Bethlehem’s Housing and Community Development department is working with the city to decide how to spend money received from two federal grants.
The department presented their recommendations for how to spend the Community Development Block Grant and Home Investment Partnership Program funds at Bethlehem’s City Council meeting on April 4.
According to the Housing and Urban Development Strategic Plan, the department’s mission is to create strong, sustainable, inclusive communities and quality homes for those who are seeking and receiving their services.
Robert Vidoni, housing and community development administrator, said the Community Development Block Grant provides $1.5 million and the Home Investment Partnership Program funds invest about $450,000.
Both of these programs are federally funded through the U.S. Department of Housing and Urban Development, and the money is distributed among different programs that improve the city with respective sets of criteria to follow.
Vidoni said the funds should be available at some point during summer 2023.
According to the basic requirements of the Community Development Block Grant, the funds provided must be used to help those of a low or moderate income, to clear up slums and blight, or to aid urgent needs.
While they must meet at least one of these three objectives, Vidoni said the programs that receive the funding are diverse and provide a variety of benefits to the City of Bethlehem.
Of the 24 applications the Bethlehem Community and Economic Development department received for this grant, 17 were approved. There is a limit to how much money the city gets each year, so not every applicant is able to receive funding.
The funds from the Home Investment Partnership Program have more specific criteria, as they must be used specifically for housing. There were only four applicants for the program and all of them were approved to receive funding.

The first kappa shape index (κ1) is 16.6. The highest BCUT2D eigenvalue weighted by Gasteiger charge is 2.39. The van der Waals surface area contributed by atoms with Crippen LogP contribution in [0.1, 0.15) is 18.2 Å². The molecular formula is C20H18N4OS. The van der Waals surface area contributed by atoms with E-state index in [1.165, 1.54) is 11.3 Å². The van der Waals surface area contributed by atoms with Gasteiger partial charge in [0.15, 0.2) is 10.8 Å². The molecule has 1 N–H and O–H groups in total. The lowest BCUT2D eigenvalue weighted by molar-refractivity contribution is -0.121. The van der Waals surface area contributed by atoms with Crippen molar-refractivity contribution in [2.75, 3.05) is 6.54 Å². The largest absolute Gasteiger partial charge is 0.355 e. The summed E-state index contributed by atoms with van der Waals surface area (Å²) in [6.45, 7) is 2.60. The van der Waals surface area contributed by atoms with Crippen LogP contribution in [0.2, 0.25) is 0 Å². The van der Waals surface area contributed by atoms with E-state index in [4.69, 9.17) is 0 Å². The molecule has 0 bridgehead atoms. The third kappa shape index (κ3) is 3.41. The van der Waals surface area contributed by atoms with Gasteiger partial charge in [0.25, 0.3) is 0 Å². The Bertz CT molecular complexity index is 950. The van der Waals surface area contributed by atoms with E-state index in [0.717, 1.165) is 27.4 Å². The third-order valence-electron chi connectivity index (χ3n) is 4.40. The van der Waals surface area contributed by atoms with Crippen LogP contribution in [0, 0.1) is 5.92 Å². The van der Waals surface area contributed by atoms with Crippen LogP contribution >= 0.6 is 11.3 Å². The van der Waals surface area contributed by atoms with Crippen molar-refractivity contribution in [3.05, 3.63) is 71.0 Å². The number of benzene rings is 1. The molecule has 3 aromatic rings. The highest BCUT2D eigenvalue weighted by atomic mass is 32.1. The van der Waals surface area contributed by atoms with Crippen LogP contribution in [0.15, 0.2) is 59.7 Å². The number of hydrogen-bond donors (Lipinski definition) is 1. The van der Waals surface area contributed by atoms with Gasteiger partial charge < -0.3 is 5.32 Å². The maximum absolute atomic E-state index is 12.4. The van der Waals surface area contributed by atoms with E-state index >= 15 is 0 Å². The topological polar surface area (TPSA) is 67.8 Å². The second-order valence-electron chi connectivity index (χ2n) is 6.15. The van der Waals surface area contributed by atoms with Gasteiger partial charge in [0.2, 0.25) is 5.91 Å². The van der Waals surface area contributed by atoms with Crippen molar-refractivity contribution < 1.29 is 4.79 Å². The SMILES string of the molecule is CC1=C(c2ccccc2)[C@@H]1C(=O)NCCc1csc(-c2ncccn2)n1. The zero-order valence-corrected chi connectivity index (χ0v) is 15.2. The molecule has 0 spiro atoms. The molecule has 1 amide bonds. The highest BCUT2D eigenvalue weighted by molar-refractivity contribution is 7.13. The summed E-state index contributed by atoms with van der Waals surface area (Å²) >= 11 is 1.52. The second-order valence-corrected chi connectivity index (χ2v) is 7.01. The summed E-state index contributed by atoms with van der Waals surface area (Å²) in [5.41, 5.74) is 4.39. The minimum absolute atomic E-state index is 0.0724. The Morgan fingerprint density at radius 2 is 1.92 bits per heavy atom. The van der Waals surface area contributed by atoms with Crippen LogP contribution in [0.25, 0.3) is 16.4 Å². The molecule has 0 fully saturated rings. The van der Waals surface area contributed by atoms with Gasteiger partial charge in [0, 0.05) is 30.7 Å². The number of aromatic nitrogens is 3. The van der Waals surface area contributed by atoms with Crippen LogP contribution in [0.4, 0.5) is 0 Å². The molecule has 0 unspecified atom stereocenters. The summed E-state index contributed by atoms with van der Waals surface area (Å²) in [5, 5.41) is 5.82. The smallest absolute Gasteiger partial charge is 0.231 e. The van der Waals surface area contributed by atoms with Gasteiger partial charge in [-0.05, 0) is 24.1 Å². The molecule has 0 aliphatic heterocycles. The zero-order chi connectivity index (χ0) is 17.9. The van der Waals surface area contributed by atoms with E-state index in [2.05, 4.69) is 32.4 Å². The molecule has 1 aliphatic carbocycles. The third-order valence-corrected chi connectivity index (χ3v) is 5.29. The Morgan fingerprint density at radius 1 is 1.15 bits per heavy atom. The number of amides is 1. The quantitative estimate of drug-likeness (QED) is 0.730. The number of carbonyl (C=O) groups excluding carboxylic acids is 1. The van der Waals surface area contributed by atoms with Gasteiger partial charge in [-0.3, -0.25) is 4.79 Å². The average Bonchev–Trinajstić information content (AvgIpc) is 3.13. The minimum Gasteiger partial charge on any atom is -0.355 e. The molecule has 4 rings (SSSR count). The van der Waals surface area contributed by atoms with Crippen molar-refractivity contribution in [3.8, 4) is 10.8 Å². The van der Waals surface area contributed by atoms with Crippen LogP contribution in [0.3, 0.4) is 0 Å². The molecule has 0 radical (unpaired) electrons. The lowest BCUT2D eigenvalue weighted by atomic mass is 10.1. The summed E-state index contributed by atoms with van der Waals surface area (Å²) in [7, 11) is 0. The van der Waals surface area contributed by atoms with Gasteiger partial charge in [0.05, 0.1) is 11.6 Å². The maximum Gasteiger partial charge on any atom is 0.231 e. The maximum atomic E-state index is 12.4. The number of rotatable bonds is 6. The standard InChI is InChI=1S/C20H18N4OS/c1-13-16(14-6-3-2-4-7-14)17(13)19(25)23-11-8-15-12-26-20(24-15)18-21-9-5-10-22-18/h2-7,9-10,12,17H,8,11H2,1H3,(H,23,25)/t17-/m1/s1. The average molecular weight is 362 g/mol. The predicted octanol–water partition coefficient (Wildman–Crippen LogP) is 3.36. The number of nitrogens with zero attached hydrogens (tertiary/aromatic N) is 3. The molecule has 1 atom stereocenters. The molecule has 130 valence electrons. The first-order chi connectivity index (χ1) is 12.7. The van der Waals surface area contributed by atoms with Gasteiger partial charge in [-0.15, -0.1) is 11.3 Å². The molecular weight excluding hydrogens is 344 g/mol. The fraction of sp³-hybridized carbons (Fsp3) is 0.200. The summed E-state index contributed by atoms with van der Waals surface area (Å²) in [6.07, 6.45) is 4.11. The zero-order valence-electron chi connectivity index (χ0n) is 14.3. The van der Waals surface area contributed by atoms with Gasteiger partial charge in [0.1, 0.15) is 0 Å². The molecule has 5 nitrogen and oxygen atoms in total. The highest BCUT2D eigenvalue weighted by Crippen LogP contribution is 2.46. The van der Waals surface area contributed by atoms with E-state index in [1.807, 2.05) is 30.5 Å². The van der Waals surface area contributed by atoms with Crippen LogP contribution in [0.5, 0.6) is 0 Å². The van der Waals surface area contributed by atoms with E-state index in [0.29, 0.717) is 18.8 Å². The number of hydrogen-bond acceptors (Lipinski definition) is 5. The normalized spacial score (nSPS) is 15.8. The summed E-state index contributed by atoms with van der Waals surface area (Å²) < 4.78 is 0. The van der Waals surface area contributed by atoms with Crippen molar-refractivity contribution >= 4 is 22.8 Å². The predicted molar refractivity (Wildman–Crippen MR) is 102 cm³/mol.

According to the Housing and Community Development department’s presentation at City Hall, the Home Investment Partnership Program is designed to increase the amount of quality affordable housing for lower income households in two ways. First, by providing rental and purchase assistance, and second, by funding the purchase and rehabilitation of buildings to be used as affordable housing.
“There are few things you can do (that are) more impactful than help(ing) someone,” Vidoni said. “You know, become a homeowner and build equity in a home, where otherwise these people would be subject to serious housing instability.”
Vidoni said applications for both the grant and program are reviewed by an internal committee. The committee compiles a list of applicants they recommend should receive funding along with how much they think they should receive.
The list is then sent to each city’s mayor for approval. Once approved, the committee presents their recommendations to their respective city council.
While city programs make up some of the applicants for these funds, many of them are nonprofit organizations.
Michael Colón, Bethlehem City Council president, said many of these nonprofits rely on the Community Development Block Grant for a significant portion of their funding.
“The majority of what our nonprofit community does, their services, are not services that are provided by the city of Bethlehem,” Colón said. “I’m glad that we’re able to get that money out into the community and let those service providers execute their mission.”
Some of the organizations that received Community Development Block Grant recommendations include the Boys and Girls Club, the YMCA and YWCA, and New Bethany Ministries.
City Councilwoman Grace Crampsie Smith said funding programs like these is important to the Bethlehem community, especially for local children and teenagers.
“They’re definitely going to make an impact,” Crampsie Smith said. “We might not all see it, but it will make an impact.”
According to the department’s presentation, the amount both grants are worth increased this year, with the grant up by nearly 2% and the program up by over 5%.
Crampsie Smith said she finds this increase encouraging, as it means there will be enough funds to allocate to programs and organizations that get recommended each year but have yet to receive funds.
“(The funds) run the programs that we need to be consistent,” Crampsie Smith said. “Unfortunately, there’s always going to be a need, and we’re always going to need to fund those programs.”
The plan for allocating these funds will be up for vote at the next Bethlehem City Council meeting on April 18.
While local residents struggle to meet ever rising rent cost, Bethlehem City Council President Colon is cool with non-profits get cash rather than the people who need it.